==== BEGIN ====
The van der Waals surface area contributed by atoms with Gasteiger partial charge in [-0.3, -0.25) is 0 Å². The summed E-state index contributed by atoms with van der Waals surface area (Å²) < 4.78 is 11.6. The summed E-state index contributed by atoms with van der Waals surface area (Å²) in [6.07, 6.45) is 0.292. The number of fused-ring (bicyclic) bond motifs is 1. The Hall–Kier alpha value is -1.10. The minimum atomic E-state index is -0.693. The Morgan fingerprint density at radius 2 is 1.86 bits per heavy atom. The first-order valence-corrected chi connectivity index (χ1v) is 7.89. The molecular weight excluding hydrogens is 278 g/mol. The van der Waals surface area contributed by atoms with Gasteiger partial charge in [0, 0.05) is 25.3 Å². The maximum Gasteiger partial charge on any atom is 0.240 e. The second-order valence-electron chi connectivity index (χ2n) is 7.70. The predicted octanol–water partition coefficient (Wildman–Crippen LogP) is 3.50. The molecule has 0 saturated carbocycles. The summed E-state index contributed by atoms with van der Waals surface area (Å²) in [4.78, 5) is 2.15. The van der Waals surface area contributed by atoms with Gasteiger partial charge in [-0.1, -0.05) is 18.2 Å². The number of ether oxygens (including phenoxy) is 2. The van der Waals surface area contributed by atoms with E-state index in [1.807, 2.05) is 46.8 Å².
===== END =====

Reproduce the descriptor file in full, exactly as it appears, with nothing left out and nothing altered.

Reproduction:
The van der Waals surface area contributed by atoms with Gasteiger partial charge in [-0.3, -0.25) is 0 Å². The summed E-state index contributed by atoms with van der Waals surface area (Å²) < 4.78 is 11.6. The summed E-state index contributed by atoms with van der Waals surface area (Å²) in [6.07, 6.45) is 0.292. The number of fused-ring (bicyclic) bond motifs is 1. The Hall–Kier alpha value is -1.10. The minimum atomic E-state index is -0.693. The Morgan fingerprint density at radius 2 is 1.86 bits per heavy atom. The first-order valence-corrected chi connectivity index (χ1v) is 7.89. The molecular weight excluding hydrogens is 278 g/mol. The van der Waals surface area contributed by atoms with Gasteiger partial charge in [0, 0.05) is 25.3 Å². The maximum Gasteiger partial charge on any atom is 0.240 e. The second-order valence-electron chi connectivity index (χ2n) is 7.70. The predicted octanol–water partition coefficient (Wildman–Crippen LogP) is 3.50. The molecule has 0 saturated carbocycles. The summed E-state index contributed by atoms with van der Waals surface area (Å²) in [4.78, 5) is 2.15. The van der Waals surface area contributed by atoms with Gasteiger partial charge in [-0.1, -0.05) is 18.2 Å². The number of ether oxygens (including phenoxy) is 2. The van der Waals surface area contributed by atoms with E-state index in [1.807, 2.05) is 46.8 Å².